Reforming Pakistan’s Tax System for Economic Growth

Taxation policy and economic growth has a long-standing connection, according to GDSI Managing Director Pauric Brophy.

Economic growth is driven by an assortment of economic, institutional, political, and social factors. Taxation is one of the few public policy areas that can produce a direct and immediate effect on the economic, institutional, and political landscape of a country and taxation is proven to be one of the most important influencers of social behaviour.

Pakistan has a population of approximately 200 million people, less than 1% of whom are registered to pay income tax. Since independence from British rule in 1947 the country has undergone cycles of civilian and military leadership, which have been accompanied by unstable economic and taxation policies. In 2018 Imran Khan’s Tehreek-e-Insaf party (PTI) took office with a manifesto to prioritise job creation, to reform tax collection systems and to bring an end to Government corruption. Since their election, the party has devalued the rupee, imposed new taxes, and sought a $6bn bailout from the International Monetary Fund (IMF), its 13th IMF bailout since 1980.

In late 2019, the World Bank pledged $400 million to Pakistan Raises Revenue (PRR) ‘to create a sustainable increase in Pakistan’s domestic tax revenue’. (DFID) has also taken a long-term interest in supporting tax reforms in Pakistan, with a series of initiatives designed to support the Federal Board of Revenue (FBR) in the country. “Creating fiscal space through revenue mobilization is critical to reduce the country’s budget deficit, enabling the people of Pakistan to benefit from better public investments and services,” said Illango Patchamuthu, World Bank Country Director for Pakistan.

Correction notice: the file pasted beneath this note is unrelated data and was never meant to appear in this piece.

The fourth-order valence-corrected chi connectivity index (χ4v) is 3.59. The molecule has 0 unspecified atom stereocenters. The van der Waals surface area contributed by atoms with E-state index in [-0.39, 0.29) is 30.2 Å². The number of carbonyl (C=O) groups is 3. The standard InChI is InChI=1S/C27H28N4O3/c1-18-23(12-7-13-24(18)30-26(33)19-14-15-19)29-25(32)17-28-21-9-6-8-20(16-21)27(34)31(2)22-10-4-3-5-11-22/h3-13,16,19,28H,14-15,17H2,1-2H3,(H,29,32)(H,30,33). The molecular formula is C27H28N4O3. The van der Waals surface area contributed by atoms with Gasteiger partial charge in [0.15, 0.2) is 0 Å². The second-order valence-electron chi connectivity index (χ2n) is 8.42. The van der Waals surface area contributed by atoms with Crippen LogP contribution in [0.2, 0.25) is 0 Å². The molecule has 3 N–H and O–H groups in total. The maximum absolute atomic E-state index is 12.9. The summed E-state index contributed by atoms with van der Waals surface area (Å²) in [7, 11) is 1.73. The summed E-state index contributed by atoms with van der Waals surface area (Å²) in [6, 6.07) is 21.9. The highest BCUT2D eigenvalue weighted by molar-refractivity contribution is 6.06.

Pakistan has adapted several tax reform policies such as broadening the tax base by including the agriculture sector, reducing exemptions, and revising property valuations. Additionally, the country has made efforts to improve its tax collection policies by enforcing and incentivising compliance through accelerated appeals and refunds. According to the UN, Pakistan’s inflation remains extremely vulnerable to fuel price fluctuations and weather conditions, as is the case for most countries in the region. Pakistan faces a fiscal and balance of payments crisis as GDP growth for 2020 was forecast at 2 per cent prior to the global pandemic. However, while existing challenges such as fuel price fluctuations and weather conditions continue to face Pakistan, the effects of the COVID-19 pandemic and the consequent global financial crisis deeply threatens its efforts to promote economic growth.

The economic challenges facing Pakistan can be explained by many complex factors. These same factors can also help to explain Pakistan’s weakness in collecting tax revenue. Institutional weaknesses in the tax collection system, a narrow tax base, a large informal economy, poor enforcement mechanisms and a reticence to take policy decisions for fear of social destabilisation are all factors that can explain both poor economic performance and poor tax collection capacity in Pakistan.

Given the direct impact that it can have on the economic health of a nation, it is surprising in some respects that greater donor attention has not been given to tax policy. In the case of Pakistan, however, much interesting work in the tax area has been funded by DFID and the World Bank. Leading Pakistani and international experts have been providing high quality advice on the legal, institutional, and public relations aspects of tax reform. Some of this advice has focused on some complex institutional aspects of tax reform such as the motivations and performance of tax inspectors. Others have focused more directly on removing anomalies and loopholes in the tax code.

Overall, this experience has shown that the greatest short-term impact can be achieved in those cases where the reform does not require large adjustments in institutional capacity or culture. In this context, a steady program of incremental reforms is more likely to gain political and civil acceptance than high profile, paradigm-shifting proposals that promise transformational improvements in tax collection performance.

In practice, this is likely to require a long-term effort to digitise the tax affairs of the nation (especially in the area of tax collection), better use of digital information, a gradual targeting of specific economic sectors that are remaining in the informal economy despite being profitable, a gradual adjustment of the tax code so as to ensure that the system is seen to be progressive and fair and a greater effort to inform the public about the way that taxes are being spent for public good.

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